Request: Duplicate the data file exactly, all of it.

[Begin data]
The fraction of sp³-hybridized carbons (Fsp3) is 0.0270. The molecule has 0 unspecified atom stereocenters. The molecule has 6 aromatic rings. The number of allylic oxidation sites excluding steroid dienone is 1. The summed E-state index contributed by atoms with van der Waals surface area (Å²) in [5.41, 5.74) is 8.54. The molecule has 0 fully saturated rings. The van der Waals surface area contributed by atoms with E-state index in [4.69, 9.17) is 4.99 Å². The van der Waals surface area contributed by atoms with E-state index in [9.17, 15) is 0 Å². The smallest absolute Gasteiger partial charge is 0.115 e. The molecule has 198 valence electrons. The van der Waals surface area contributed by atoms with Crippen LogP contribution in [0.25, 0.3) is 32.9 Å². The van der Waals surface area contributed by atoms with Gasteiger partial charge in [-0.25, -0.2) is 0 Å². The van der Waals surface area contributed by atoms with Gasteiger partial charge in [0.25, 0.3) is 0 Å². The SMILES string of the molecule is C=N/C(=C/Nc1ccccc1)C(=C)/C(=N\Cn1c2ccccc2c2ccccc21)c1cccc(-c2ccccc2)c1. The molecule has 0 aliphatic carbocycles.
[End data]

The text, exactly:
The fraction of sp³-hybridized carbons (Fsp3) is 0.0270. The molecule has 0 unspecified atom stereocenters. The molecule has 6 aromatic rings. The number of allylic oxidation sites excluding steroid dienone is 1. The summed E-state index contributed by atoms with van der Waals surface area (Å²) in [5.41, 5.74) is 8.54. The molecule has 0 fully saturated rings. The van der Waals surface area contributed by atoms with E-state index in [4.69, 9.17) is 4.99 Å². The van der Waals surface area contributed by atoms with E-state index in [9.17, 15) is 0 Å². The smallest absolute Gasteiger partial charge is 0.115 e. The molecule has 198 valence electrons. The van der Waals surface area contributed by atoms with Crippen LogP contribution in [0.25, 0.3) is 32.9 Å². The van der Waals surface area contributed by atoms with Gasteiger partial charge in [-0.25, -0.2) is 0 Å². The van der Waals surface area contributed by atoms with Gasteiger partial charge in [0.25, 0.3) is 0 Å². The SMILES string of the molecule is C=N/C(=C/Nc1ccccc1)C(=C)/C(=N\Cn1c2ccccc2c2ccccc21)c1cccc(-c2ccccc2)c1. The molecule has 0 aliphatic carbocycles.